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July 18, 2013 3:09 PM Why the Spanish Civil War Still Fascinates

By Ed Kilgore

Since it is, as noted in the Daylight Video, the 77th anniversary of the beginning of the Spanish Civil War, thought I might offer a few thoughts on why that long-lost conflict has always been a source of unusual fascination among writers, artists and musicians, as well as the historically minded.

I definitely share that fascination. For some it’s about Spain as a precursor to World War II (indeed, Nazi Germany, Italy and the Soviet Union were very actively involved; the bombing of the Basque town of Guernica by German pilots—famously immortalized by Pablo Picasso—is often viewed as a laboratory for the terror from the air inflicted during the larger war). For others it’s about the exceptional heroism of the combatants, especially on the Republican side, which became a cause celebre on the Left for many decades.

But sad to say, it’s the savagery and ideological extremism associated with this war that probably inspires the most fascination. Spanish political polarization even before the war was exemplified by the merger of the Socialist and Communist youth organizations (“We’ve lost our future!” lamented one Socialist leader), and the parallel merger of Nationalist and Falangist (the Spanish fascist movement) youth groups. Once war broke out, no quarter was offered. Prisoners were not often taken by either side, and when they were taken, summary executions were the norm.

And the conflict was clearly cultural as much as political. The Navarre-based Carlist movement (whose anthem I posted at Lunch Buffet) was animated by the conviction that the regional and local autonomy it desired could only be achieved if dissent over fundamentals was first destroyed, under a theocratic monarchy. Well into the 20th century, Carlists were still demanding the reinstitution of the Inquisition.

Equally committed to totalitarian means to achieve radically decentralizing ends were the Spanish Anarchists, particularly strong in Catalonia and Andalusia. These “libertarians” (as they called themselves) took seriously the Diderot maxim (sometimes attributed to Bakunin) that “man will only be free when the last king strangles on the entrails of the last priest.” Executions of clergy and religious by the Anarchists were probably more common than execution of Nationalist prisoners. I can remember visiting a church in Barcelona a few years ago where the statuary in the side altars was still blackened from being burned by Anarchists at the outbreak of the Civil War.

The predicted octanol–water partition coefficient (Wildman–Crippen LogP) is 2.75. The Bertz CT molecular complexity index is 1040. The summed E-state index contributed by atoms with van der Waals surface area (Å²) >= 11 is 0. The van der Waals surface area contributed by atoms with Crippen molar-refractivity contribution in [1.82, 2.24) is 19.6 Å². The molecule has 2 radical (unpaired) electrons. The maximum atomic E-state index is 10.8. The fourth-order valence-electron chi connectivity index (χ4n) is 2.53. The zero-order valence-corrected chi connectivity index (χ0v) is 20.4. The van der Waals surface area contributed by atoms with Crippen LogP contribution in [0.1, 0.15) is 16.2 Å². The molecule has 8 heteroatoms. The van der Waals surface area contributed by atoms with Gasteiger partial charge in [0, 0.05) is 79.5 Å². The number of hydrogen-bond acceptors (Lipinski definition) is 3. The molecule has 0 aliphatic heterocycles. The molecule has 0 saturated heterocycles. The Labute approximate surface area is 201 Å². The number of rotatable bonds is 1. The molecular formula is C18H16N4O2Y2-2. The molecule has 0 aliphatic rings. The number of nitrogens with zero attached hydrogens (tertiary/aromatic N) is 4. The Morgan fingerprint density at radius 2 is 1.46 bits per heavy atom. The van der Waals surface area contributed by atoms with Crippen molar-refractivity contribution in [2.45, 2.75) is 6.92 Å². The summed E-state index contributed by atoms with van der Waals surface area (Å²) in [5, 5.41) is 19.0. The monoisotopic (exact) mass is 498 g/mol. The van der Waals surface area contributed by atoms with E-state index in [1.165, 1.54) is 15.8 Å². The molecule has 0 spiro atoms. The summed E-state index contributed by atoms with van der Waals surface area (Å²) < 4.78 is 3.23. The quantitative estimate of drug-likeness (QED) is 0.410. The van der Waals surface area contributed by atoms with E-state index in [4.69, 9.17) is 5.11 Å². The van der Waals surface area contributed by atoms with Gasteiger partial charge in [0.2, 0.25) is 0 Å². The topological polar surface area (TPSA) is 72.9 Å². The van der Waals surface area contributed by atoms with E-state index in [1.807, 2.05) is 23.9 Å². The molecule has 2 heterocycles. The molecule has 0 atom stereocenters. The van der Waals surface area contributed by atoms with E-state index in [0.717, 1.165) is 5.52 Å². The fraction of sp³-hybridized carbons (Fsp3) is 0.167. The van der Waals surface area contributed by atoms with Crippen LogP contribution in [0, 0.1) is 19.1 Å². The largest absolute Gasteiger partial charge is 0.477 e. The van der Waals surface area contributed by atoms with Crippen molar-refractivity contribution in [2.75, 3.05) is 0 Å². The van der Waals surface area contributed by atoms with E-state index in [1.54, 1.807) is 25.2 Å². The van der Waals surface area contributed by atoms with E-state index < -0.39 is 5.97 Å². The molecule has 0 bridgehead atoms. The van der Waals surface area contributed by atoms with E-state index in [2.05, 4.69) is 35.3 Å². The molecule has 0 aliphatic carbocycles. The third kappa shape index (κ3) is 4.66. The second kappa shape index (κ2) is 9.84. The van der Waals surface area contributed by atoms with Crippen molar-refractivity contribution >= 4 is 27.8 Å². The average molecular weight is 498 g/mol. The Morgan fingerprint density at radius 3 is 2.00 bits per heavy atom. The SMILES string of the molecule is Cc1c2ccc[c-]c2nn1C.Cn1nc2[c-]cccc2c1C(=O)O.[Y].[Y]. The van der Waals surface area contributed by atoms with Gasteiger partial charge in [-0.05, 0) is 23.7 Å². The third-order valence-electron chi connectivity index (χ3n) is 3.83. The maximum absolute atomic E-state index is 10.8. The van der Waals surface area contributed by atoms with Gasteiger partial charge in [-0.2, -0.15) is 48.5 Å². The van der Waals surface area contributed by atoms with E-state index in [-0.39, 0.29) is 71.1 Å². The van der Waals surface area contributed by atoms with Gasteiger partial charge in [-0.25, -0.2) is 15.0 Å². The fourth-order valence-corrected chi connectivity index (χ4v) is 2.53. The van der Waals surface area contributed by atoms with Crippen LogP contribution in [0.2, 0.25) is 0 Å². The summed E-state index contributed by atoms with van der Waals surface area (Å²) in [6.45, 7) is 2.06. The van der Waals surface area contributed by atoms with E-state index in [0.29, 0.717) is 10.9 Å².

So this was total ideological war mitigated only by the two sides’ limited technology of death, and the eventual exhaustion of the Republican forces. It was a precursor not just to the bloodshed of the rest of the twentieth century, but to the hyper-politicized and militarized culture wars that persist around the planet well into the current century.

Reading about it, it still makes me shudder.

UPDATE: In the comment thread, Max mentions a recent book, The Spanish Holocaust, and Shane Taylor mentions a review of that book at TNR by Timothy Snyder. Even though I was reading Snyder’s Bloodlands (a magisterial account of the horrendous death toll wrought by Nazi and Soviet authorities before and during World War II in the territories between Russia and Germany) and writing regularly for TNR at the time, I somehow missed this review. Many thanks to both commenters.

Ed Kilgore is a contributing writer to the Washington Monthly. He is managing editor for The Democratic Strategist and a senior fellow at the Progressive Policy Institute. Find him on Twitter: @ed_kilgore.

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